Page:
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WikiLeaks and Assange: No extradition to the USA
The political furore over the attempt by the British government to extradite WikiLeaks founder Julian Assange to Sweden over allegations of sexual offences was ratcheted up after UK foreign secretary William Hague threatened to revoke the diplomatic status of Ecuador's embassy in London.
Assange had entered the Ecuadorian embassy in London in late June claiming political asylum. His fear is that the Swedish authorities will extradite him to the USA to face charges relating to WikiLeaks' publication of thousands of confidential US government documents, which exposed the duplicitous role of western imperialism.
Assange's asylum request has been granted by Ecuador's populist president Rafael Correa.
This is an edited version of the article by Wjard van Leeuwen, Socialist Party (CWI in Australia), posted on the CWI website, www.socialistworld.net
Sweden has never refused an extradition request by the US and is expected to help facilitate the process. The Swedish police pursued the allegations in 2010 soon after WikiLeaks began publishing huge amounts of classified documents.
However, in a society where crimes against women are often ignored and trivialised such allegations cannot be dismissed and should be properly investigated. This is more important than ever in the context of, for example, US Republican senate candidate Todd Akin's reference to "legitimate rape". It is important for socialists to reject any idea that some rape does not need to be taken seriously.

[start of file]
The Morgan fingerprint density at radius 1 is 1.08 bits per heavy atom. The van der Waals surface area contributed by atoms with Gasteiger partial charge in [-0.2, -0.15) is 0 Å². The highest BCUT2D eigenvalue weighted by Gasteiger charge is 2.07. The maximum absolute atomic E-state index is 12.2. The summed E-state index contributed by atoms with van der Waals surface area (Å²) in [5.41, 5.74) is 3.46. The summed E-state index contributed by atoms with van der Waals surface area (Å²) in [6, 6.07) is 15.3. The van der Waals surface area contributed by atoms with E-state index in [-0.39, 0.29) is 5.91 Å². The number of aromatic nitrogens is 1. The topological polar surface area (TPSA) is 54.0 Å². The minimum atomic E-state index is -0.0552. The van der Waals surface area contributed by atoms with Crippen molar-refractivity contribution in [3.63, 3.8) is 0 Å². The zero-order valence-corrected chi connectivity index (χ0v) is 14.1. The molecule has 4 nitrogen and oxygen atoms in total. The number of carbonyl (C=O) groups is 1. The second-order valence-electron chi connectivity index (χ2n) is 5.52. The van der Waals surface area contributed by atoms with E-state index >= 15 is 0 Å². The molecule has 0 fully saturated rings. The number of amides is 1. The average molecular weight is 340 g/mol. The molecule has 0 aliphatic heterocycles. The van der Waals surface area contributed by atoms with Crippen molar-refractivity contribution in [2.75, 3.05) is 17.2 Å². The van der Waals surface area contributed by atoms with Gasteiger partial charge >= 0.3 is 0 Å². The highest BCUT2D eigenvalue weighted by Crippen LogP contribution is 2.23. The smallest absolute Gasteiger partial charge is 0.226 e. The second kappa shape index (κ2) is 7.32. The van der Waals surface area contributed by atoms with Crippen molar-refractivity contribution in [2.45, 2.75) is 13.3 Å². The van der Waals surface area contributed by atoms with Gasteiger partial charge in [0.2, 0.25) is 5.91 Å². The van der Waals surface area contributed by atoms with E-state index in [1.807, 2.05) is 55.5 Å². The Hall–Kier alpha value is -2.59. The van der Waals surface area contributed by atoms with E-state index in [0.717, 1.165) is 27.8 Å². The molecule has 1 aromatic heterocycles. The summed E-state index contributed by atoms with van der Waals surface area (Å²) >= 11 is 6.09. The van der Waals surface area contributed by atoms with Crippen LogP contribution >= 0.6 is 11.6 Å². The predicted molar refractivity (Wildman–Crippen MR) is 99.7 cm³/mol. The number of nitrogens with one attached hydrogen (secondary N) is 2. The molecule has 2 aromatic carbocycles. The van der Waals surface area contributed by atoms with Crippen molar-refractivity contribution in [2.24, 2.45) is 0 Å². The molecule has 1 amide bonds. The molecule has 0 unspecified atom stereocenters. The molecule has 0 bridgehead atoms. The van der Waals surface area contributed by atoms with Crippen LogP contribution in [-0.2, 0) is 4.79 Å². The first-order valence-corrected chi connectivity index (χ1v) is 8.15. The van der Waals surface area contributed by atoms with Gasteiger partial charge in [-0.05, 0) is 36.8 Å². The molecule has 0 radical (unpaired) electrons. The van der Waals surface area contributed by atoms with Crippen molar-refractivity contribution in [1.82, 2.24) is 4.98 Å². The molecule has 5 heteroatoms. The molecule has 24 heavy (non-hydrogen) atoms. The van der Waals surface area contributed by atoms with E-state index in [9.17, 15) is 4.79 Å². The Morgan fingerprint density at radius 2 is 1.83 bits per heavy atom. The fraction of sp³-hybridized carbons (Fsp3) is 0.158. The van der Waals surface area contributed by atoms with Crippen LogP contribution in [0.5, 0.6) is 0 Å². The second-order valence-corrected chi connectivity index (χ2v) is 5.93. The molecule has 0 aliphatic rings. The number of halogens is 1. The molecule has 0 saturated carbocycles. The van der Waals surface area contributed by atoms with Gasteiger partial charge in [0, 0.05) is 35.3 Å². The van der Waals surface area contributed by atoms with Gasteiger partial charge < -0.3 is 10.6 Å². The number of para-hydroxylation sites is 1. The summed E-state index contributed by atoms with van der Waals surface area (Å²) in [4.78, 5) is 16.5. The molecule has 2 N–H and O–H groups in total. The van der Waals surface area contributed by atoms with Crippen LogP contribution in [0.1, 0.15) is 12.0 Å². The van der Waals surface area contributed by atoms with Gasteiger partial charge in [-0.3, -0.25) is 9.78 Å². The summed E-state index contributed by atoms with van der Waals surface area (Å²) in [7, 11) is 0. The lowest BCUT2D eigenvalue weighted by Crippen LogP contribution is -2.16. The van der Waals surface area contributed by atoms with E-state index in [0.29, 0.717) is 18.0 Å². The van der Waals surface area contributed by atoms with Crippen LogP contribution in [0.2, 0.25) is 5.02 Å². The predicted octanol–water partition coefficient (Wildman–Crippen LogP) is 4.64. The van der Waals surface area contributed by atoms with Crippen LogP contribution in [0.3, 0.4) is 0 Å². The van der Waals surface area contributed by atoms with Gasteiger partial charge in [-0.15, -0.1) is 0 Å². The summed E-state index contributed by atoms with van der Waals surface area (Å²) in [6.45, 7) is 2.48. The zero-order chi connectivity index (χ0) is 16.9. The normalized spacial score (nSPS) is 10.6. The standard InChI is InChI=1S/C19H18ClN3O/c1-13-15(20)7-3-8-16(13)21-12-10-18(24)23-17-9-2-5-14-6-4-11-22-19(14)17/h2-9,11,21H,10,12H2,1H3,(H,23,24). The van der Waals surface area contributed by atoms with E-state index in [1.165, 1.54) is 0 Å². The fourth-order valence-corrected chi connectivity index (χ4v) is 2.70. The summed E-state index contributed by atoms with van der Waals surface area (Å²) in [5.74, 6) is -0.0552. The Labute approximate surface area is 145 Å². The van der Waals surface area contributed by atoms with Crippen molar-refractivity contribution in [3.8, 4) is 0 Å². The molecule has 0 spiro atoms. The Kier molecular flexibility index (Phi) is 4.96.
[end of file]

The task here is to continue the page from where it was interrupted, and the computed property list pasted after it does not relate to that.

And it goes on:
Assange, however, should have the right to defend himself without the fear of political persecution or extradition to the US. There is little doubt that Assange stands no chance of receiving a fair trial if he is taken to the US.
This is not only because of the fundamentally undemocratic laws that would be used against him, but also because of the baying for Assange's blood by right-wing politicians and the media. The severe treatment of whistleblower-soldier Breanna Manning (formerly known as Bradley) is a taste of what Assange could expect.
History shows a pattern of whistleblowers and those who stand up to imperialism facing allegations of racism or of sexual violence. Craig Murray, who exposed the US support for torture in Uzbekistan, referred to various cases on Newsnight. He was accused by the Foreign Office of expediting visas for sexual favours and it took him 18 months to clear his name.
Such cases must be investigated - so many will ask why the Swedish investigation cannot be carried out in the Ecuadorian embassy - showing both a serious approach to rape allegations and that there is no other motive on the part of the Swedish state.
But Assange and WikiLeaks more generally are being persecuted because WikiLeaks exposed many important facts about the wars in Iraq and Afghanistan, the corporate domination of politics and the secretive, anti-democratic nature of capitalist governments. Many of the leaks reveal the double standards and blatant lies of world leaders.
The controversy over Assange's situation has pushed to one side the content of the leaks themselves. WikiLeaks has lifted the lid on a rotten system. Alongside defending that organisation, the task now is to use this information to build a mass movement that is capable of effecting social change.
Only by replacing capitalism with a democratic socialist society can we really guarantee full freedom of speech, accountability, openness and an end to imperialist wars.
This article has been slightly amended since publication in issue 730 of the Socialist.
In The Socialist 22 August 2012:
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